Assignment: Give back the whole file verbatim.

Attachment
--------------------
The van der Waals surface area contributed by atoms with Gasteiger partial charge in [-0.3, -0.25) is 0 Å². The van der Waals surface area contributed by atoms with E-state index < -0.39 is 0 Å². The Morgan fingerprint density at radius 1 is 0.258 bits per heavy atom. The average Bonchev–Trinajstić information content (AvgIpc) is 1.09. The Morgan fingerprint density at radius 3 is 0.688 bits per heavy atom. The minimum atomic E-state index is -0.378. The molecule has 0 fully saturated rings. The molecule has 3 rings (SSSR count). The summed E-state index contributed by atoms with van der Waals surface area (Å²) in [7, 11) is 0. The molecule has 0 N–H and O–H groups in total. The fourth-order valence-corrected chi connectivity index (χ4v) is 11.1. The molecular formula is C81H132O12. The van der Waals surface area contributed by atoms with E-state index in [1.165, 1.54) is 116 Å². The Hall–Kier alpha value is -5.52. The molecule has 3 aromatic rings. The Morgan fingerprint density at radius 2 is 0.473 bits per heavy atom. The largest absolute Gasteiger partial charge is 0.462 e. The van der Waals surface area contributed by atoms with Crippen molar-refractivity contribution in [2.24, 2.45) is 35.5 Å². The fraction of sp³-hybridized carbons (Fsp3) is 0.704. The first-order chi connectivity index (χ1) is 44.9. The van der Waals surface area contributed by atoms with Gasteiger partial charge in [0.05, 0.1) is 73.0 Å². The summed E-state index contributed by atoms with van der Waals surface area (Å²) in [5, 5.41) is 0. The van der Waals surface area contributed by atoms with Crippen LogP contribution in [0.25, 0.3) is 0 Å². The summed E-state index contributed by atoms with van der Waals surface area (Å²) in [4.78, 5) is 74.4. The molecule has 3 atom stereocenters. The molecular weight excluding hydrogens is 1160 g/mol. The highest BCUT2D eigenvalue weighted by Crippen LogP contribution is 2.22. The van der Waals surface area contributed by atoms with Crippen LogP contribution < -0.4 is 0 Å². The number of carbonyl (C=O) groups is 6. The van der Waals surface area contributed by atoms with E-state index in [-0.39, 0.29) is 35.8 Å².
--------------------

The van der Waals surface area contributed by atoms with Gasteiger partial charge in [-0.3, -0.25) is 0 Å². The van der Waals surface area contributed by atoms with E-state index < -0.39 is 0 Å². The Morgan fingerprint density at radius 1 is 0.258 bits per heavy atom. The average Bonchev–Trinajstić information content (AvgIpc) is 1.09. The Morgan fingerprint density at radius 3 is 0.688 bits per heavy atom. The minimum atomic E-state index is -0.378. The molecule has 0 fully saturated rings. The molecule has 3 rings (SSSR count). The summed E-state index contributed by atoms with van der Waals surface area (Å²) in [7, 11) is 0. The molecule has 0 N–H and O–H groups in total. The fourth-order valence-corrected chi connectivity index (χ4v) is 11.1. The molecular formula is C81H132O12. The van der Waals surface area contributed by atoms with E-state index in [1.165, 1.54) is 116 Å². The Hall–Kier alpha value is -5.52. The molecule has 3 aromatic rings. The Morgan fingerprint density at radius 2 is 0.473 bits per heavy atom. The largest absolute Gasteiger partial charge is 0.462 e. The van der Waals surface area contributed by atoms with Crippen molar-refractivity contribution in [2.24, 2.45) is 35.5 Å². The fraction of sp³-hybridized carbons (Fsp3) is 0.704. The first-order chi connectivity index (χ1) is 44.9. The van der Waals surface area contributed by atoms with Gasteiger partial charge in [0.05, 0.1) is 73.0 Å². The summed E-state index contributed by atoms with van der Waals surface area (Å²) in [5, 5.41) is 0. The van der Waals surface area contributed by atoms with Crippen LogP contribution in [0.25, 0.3) is 0 Å². The summed E-state index contributed by atoms with van der Waals surface area (Å²) in [4.78, 5) is 74.4. The molecule has 3 atom stereocenters. The molecular weight excluding hydrogens is 1160 g/mol. The highest BCUT2D eigenvalue weighted by Crippen LogP contribution is 2.22. The van der Waals surface area contributed by atoms with Crippen LogP contribution < -0.4 is 0 Å². The number of carbonyl (C=O) groups is 6. The van der Waals surface area contributed by atoms with E-state index in [-0.39, 0.29) is 35.8 Å².